The story does not even focus on that particular seven-year mark, but is a series of reminiscences, each about seven years apart, stretching back for 21 years in all, to around the time of the fall of the Berlin Wall. Most of its action takes place in Munich, where Alexander and Sonia meet as students. An old friend who had been partly responsible for bringing the two of them together asks Alexander how they are doing. His answers over the next day or so take up most of the book, as he confesses his dithering between Sonia and Ivona before his engagement and his comparatively rare encounters after that time. Much of his story is not about Ivona at all, but concerns their marriage and the growth of their architectural firm, which at its height had over twenty employees. It is a world I happen to know, and Stamm captures it well.
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3 of 3 people found the following review helpful By Friederike Knabe VINE VOICE on July 10, 2011
Format: Paperback
Alex is caught between two women: one, Sonja, highly desirable, intelligent and independent, and Iwona, drab, quiet, uneducated and totally dedicated. Sonja makes him feel inadequate and constrained, with Iwona he feels confident and free. He is married to one, but cannot let go of the other ... In his recent novel, SEVEN YEARS, Swiss author Peter Stamm explores the complications of intimate human emotions and relationships, seen primarily from the perspective of the man in the middle. Summing up the novel's gist at this overview level, it doesn't sound like much of a new or even appealing story. However, Stamm's writing is in an unexpected way catching; his ability to reflect, through the mind of his character Alex, on deeper layers of the human psyche, is meaningful and thought provoking beyond the actual story. Being both subject and object of his frequent musings, Alex's detached self-analyses are intriguing: they expose his shifting views of guilt and regret, his dithering between recognition of betrayal and hurt and assertion of breaking free and resolving the conundrums of his situation...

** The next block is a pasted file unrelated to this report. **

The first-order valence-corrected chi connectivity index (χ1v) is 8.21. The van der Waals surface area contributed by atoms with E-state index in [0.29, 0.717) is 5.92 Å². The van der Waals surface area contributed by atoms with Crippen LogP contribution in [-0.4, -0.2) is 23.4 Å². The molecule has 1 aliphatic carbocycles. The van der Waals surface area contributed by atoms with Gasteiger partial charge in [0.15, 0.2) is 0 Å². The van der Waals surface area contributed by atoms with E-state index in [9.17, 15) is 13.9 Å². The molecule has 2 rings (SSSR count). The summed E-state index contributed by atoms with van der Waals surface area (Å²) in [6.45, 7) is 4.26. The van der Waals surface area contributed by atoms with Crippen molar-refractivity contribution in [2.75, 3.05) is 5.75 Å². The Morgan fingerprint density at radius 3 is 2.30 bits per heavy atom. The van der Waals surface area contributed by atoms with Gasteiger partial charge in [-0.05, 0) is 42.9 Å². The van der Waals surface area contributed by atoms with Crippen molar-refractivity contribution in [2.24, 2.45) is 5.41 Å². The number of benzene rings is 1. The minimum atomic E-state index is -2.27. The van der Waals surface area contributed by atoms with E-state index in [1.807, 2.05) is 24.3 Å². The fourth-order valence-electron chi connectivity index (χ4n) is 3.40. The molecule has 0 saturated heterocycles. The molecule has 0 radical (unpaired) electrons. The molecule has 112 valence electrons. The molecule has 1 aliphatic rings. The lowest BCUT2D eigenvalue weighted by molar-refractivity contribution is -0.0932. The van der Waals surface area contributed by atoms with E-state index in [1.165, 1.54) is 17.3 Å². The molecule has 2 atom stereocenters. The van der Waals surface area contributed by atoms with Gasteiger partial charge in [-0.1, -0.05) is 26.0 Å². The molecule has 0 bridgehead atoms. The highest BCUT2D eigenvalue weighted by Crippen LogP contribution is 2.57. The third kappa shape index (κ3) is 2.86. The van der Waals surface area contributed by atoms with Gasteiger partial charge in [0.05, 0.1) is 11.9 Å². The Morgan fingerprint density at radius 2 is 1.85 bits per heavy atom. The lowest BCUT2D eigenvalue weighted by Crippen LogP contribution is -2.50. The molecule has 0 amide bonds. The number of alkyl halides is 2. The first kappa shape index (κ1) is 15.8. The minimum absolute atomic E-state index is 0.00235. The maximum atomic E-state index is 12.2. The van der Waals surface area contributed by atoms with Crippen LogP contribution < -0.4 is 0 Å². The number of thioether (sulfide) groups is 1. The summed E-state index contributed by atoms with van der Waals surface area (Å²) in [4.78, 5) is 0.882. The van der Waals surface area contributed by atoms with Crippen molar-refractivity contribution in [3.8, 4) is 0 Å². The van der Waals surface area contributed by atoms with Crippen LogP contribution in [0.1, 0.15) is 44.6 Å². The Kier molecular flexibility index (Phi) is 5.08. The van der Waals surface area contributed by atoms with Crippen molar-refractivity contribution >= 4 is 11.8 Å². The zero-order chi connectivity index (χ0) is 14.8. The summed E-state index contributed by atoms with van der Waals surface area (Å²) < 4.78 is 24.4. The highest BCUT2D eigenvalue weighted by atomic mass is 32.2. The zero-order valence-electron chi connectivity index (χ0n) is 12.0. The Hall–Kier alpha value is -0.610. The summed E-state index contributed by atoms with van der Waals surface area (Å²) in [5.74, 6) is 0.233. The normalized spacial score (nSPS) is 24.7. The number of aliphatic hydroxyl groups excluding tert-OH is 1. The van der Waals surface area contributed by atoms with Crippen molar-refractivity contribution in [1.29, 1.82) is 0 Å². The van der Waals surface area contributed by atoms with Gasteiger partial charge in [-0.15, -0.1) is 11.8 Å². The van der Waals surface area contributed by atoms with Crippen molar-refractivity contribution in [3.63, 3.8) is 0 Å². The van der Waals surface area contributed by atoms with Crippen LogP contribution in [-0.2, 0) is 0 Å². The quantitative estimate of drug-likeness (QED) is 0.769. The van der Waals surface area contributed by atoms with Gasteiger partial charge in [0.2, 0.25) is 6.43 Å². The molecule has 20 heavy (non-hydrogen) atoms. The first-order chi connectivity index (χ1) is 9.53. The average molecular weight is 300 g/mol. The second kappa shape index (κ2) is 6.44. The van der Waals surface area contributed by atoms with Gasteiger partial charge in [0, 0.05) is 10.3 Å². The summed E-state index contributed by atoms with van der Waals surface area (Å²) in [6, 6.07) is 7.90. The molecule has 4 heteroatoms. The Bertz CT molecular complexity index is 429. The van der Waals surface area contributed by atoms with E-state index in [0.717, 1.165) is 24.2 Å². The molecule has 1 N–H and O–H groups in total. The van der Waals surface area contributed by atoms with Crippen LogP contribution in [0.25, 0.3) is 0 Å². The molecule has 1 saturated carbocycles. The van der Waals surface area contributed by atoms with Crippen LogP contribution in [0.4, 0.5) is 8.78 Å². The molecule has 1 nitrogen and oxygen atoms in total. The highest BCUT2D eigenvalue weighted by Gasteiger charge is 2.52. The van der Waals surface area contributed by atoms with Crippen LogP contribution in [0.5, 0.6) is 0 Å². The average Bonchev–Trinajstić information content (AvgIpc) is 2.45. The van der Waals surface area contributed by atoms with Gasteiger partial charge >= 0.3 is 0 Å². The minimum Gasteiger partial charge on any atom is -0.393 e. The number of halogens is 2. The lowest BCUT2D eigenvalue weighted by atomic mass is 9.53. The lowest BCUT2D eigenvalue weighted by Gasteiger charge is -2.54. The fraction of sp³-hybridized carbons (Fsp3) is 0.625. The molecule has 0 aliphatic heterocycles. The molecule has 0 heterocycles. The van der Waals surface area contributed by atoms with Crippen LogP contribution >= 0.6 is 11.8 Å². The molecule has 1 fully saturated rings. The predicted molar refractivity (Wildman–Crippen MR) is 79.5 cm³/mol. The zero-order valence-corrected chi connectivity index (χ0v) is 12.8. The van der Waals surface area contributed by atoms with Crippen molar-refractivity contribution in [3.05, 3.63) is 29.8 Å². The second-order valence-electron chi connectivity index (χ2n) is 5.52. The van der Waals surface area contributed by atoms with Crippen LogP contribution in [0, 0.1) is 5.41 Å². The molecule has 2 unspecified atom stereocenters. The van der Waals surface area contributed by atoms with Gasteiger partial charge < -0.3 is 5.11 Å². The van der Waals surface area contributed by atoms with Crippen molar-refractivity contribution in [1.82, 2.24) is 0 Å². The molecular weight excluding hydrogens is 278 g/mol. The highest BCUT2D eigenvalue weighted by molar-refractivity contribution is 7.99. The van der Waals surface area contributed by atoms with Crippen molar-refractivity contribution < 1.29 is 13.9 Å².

When the novel begins, Alexander has become a reasonably successful architect, especially since he teamed up in life and work with Sonja, his brilliant and ambitious friend from student days. Born into a modest family background, he lacks the confidence of some of his friends, who come from well-to-do families and exude self-assurance and behave accordingly. Sonja's family tends to look down on Alex, making him feel inferior and inadequate, despite his efforts to please and fit in.